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The WITH clause to the rescue!

This time I’m just writing to tell you a story about the WITH clause, because it is really powerful and vastly underutilized.

You can read the basics about the WITH clause in my previous article about subqueries.

So, this is the story about how it helped a couple of guys get some desired results in an efficient way.

One of the guys was working on a database-related task a few days ago, and asked the other guy for his opinion about how to get some results he needed for his task.

He had a query that returned a list of accounts that had more than 4 rows in a transactions table. From this description, the query was something like this:

  1. SELECT Account
  2. FROM transactions
  3. GROUP BY Account
  4. HAVING COUNT(Account) > 4;

But now he needed to list those transactions that were counted in the previous query, so he was thinking about using the above select as a subquery, but wasn’t sure how to do it.

So, the first thing that was suggested was something like this:

  1. SELECT *
  2. FROM transactions t
  3. WHERE EXISTS
  4.   (
  5.     SELECT Account
  6.     FROM transactions
  7.     GROUP BY Account
  8.     HAVING COUNT(Account) > 4
  9.       AND account = t.account
  10.   );

NOTE: This query didn’t really need to be correlated. Something like this would have been more efficient:
  1. SELECT *
  2. FROM transactions
  3. WHERE account IN 
  4.   (
  5.     SELECT Account
  6.     FROM transactions
  7.     GROUP BY Account
  8.     HAVING COUNT(Account) > 4
  9.   )

But it turned out that, in reality, the grouped query included some conditions, and was really something like this:

  1. SELECT Account
  2. FROM transactions
  3. WHERE code <> 'something'
  4.   AND DATE > 'some date'
  5.   AND account LIKE 'something%'
  6. GROUP BY Account
  7. HAVING COUNT(Account) > 4;

And thus, the suggested query was returning more rows than expected. So, the second guy’s first reaction was: “Ah, Ok, just add the same conditions to the main query and it should work“, but it was starting to get a little ugly.

He tested it, but it turned out to be too inefficient, so he needed to cancel it before it gave any results. The table had millions of rows, and the columns referenced in the conditions were not indexed.

So, they thought about subquery factoring to filter the table just once instead of doing it in the main query and the subquery, and they came up with something like this:

  1. WITH temp AS
  2.   (
  3.     SELECT *
  4.     FROM transactions
  5.     WHERE code <> 'something'
  6.       AND DATE > 'some date'
  7.       AND account LIKE 'something%'
  8.   )
  9. SELECT *
  10. FROM temp t
  11. WHERE EXISTS
  12.   (
  13.     SELECT Account
  14.     FROM temp
  15.     GROUP BY Account
  16.     HAVING COUNT(Account) > 4
  17.       AND Account = t.Account
  18.   );

This one performed the full table scan only once in the WITH clause, and then listed and grouped the filtered results in the main query.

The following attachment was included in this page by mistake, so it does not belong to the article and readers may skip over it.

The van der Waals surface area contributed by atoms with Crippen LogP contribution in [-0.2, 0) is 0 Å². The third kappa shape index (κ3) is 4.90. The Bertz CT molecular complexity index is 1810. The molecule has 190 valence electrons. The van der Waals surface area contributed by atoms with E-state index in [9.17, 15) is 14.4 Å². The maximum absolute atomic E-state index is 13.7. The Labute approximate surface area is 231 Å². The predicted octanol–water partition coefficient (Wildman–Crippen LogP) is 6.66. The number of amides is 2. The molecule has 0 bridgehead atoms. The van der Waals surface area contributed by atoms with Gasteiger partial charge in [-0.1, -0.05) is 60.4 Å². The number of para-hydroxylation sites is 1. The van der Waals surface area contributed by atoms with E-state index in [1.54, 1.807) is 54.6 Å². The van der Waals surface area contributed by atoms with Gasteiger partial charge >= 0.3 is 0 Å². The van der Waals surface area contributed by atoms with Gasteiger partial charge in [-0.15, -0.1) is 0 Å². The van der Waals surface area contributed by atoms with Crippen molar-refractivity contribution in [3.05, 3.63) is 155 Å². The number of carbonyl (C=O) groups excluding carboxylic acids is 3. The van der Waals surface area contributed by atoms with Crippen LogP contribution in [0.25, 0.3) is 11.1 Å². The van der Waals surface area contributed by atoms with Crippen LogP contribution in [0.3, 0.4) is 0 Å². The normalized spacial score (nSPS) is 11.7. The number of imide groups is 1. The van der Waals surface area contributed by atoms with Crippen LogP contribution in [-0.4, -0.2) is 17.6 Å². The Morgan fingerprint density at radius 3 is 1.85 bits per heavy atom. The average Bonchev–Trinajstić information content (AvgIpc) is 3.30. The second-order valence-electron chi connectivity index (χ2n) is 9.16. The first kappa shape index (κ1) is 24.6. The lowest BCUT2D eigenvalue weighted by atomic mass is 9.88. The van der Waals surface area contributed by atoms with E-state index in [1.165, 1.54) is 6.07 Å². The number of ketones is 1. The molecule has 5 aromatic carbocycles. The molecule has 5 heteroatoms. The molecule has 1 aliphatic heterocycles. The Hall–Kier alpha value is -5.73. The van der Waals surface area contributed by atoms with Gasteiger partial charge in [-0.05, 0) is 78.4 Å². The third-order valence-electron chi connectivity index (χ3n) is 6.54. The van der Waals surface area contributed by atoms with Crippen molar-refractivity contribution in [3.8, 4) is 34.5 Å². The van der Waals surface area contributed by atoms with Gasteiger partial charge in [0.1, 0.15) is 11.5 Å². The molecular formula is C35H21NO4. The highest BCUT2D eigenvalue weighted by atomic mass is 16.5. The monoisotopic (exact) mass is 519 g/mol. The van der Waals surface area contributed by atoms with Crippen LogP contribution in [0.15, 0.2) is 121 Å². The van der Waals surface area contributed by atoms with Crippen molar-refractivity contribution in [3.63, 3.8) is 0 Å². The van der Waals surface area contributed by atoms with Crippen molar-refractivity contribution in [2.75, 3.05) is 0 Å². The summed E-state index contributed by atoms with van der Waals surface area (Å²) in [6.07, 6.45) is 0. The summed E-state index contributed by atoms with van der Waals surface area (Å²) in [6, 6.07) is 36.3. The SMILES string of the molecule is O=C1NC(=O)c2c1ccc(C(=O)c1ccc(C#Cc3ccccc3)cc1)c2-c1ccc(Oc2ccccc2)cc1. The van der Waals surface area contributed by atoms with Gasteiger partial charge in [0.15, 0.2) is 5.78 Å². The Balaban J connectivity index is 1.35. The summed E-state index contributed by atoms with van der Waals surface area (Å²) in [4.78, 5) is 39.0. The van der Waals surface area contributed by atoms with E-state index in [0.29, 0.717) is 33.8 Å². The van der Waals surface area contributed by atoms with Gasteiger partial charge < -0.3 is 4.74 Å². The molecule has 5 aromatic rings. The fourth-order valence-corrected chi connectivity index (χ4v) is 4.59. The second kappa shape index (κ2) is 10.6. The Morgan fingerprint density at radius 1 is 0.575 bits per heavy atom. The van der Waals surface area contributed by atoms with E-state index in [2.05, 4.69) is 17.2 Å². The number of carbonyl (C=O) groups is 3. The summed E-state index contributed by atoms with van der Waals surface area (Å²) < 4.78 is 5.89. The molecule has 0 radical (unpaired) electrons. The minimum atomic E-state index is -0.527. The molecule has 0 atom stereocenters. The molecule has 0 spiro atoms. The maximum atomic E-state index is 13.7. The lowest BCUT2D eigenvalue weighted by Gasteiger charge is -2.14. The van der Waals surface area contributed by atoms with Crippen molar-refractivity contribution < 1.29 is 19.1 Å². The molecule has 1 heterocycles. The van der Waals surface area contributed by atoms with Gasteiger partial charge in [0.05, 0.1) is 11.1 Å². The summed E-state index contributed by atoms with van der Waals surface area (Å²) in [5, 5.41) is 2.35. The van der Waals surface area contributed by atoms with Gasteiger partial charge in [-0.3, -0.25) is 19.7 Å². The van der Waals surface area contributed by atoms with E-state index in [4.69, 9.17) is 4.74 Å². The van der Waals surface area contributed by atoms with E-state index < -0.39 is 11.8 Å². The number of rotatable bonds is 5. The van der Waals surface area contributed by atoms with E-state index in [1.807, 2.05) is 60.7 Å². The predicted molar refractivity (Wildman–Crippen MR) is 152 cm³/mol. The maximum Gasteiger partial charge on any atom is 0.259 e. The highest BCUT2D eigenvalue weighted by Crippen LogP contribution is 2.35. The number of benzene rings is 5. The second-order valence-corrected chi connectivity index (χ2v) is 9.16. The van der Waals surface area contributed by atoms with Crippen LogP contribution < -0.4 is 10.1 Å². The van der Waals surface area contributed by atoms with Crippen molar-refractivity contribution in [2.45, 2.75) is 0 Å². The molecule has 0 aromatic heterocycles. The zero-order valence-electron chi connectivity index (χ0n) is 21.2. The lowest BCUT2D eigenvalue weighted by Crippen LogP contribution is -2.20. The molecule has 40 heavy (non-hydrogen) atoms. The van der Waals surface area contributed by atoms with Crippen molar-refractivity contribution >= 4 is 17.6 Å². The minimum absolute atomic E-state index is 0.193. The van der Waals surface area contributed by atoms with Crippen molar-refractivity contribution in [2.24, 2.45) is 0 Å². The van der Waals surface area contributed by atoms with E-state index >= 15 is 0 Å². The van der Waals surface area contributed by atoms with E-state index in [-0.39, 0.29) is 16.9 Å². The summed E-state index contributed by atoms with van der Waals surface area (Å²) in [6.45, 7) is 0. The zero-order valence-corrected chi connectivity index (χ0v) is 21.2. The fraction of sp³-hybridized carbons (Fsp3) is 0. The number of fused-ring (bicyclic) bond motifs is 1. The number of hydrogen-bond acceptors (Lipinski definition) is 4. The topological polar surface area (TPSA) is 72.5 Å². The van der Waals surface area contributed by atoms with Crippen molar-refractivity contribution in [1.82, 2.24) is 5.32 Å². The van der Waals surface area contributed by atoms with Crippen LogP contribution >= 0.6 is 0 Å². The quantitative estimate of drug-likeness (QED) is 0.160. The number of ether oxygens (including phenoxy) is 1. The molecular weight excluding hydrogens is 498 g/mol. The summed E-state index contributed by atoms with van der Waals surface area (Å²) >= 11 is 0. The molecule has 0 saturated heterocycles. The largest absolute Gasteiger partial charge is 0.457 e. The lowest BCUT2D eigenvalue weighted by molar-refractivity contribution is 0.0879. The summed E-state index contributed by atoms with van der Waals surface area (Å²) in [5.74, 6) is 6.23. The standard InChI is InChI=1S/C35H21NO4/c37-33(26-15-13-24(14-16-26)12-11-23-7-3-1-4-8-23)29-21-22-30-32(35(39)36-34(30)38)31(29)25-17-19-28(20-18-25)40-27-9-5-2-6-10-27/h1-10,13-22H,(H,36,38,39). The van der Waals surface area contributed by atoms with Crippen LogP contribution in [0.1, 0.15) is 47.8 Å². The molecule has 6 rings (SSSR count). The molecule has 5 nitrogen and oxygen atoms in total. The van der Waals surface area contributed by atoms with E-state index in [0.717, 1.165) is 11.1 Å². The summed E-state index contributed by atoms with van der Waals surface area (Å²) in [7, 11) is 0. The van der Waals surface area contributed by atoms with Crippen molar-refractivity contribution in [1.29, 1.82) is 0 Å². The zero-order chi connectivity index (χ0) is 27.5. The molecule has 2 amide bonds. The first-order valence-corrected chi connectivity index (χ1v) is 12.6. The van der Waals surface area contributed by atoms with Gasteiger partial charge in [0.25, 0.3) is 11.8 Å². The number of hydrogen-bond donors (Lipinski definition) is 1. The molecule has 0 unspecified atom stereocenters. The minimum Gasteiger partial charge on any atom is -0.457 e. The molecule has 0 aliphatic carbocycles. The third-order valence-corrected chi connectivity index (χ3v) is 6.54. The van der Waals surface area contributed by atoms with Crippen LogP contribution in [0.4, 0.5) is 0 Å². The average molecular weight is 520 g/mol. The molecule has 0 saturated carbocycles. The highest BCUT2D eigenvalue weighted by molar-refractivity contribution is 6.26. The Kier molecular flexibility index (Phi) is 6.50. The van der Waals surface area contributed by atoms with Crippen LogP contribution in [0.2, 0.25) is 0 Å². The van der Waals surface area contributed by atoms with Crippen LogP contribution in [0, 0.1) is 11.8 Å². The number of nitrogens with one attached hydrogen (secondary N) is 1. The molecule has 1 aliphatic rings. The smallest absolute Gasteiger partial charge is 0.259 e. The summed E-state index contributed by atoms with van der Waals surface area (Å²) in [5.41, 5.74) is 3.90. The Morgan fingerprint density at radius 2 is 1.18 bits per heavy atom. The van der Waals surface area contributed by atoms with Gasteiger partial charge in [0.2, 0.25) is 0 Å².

This version gave results a little faster, but still took several seconds to return.

The results were correct, but the first guy wasn’t sure to understand how the EXISTS condition was affecting the results of the main query, so, the second guy started to explain to him how this worked, when it downed on him: This query was still very inefficient because the subquery in the EXISTS condition was a correlated one, so the grouping and counting was being performed once for each row in the potential result set from the main query!

They were still underutilizing the power of the WITH clause.

After they realized that, this is the query they ended up using:

  1. WITH temp AS
  2.   (
  3.     SELECT *
  4.     FROM transactions
  5.     WHERE code <> 'something'
  6.       AND DATE > 'some date'
  7.       AND account LIKE 'something%'
  8.   )
  9.   , temp2 AS
  10.   (
  11.     SELECT Account
  12.     FROM temp
  13.     GROUP BY Account
  14.     HAVING COUNT(Account) > 4
  15.   )
  16. SELECT *
  17. FROM temp t1
  18. JOIN temp2 t2
  19. ON t1.Account = t2.Account;

So, as you can see, in the first subquery they filter the table, which is done only once, and then in the second subquery they group and count the already filtered results obtained from the first one, which is done only once too, and then in the main query they simply join those temp resultsets.

This version returned its results immediately.

Sometimes one tends to do things using the first approach that comes to mind, even though it can many times not be the most efficient way to do it. Fortunately, sometimes performance is so unacceptable that it forces us to try some other method.

And in case you are wondering, yes, using analytic functions makes this task actually simpler and even more efficient, but I thought this story was a good way to show you how the WITH clause can help optimize queries in some situations:

  1. SELECT *
  2. FROM
  3.   (
  4.     SELECT t.*, COUNT ( * ) OVER (PARTITION BY t.account) account_count
  5.     FROM transactions t
  6.     WHERE code <> 'something'
  7.       AND DATE > 'some date'
  8.       AND account LIKE 'something%'
  9.   )
  10. WHERE account_count > 4;

Which for readability purposes could be written this way:

  1. WITH trans AS
  2.   (
  3.     SELECT t.*, COUNT ( * ) OVER (PARTITION BY t.account) account_count
  4.     FROM transactions t
  5.     WHERE code <> 'something'
  6.       AND DATE > 'some date'
  7.       AND account LIKE 'something%'
  8.   )
  9. SELECT *
  10. FROM trans
  11. WHERE account_count > 4;

In what other ways have you used the WITH clause for query optimization?

Share your wisdom in the discussion section below!

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Carlos

I've been working with Oracle databases on a daily basis for the last 18 years.

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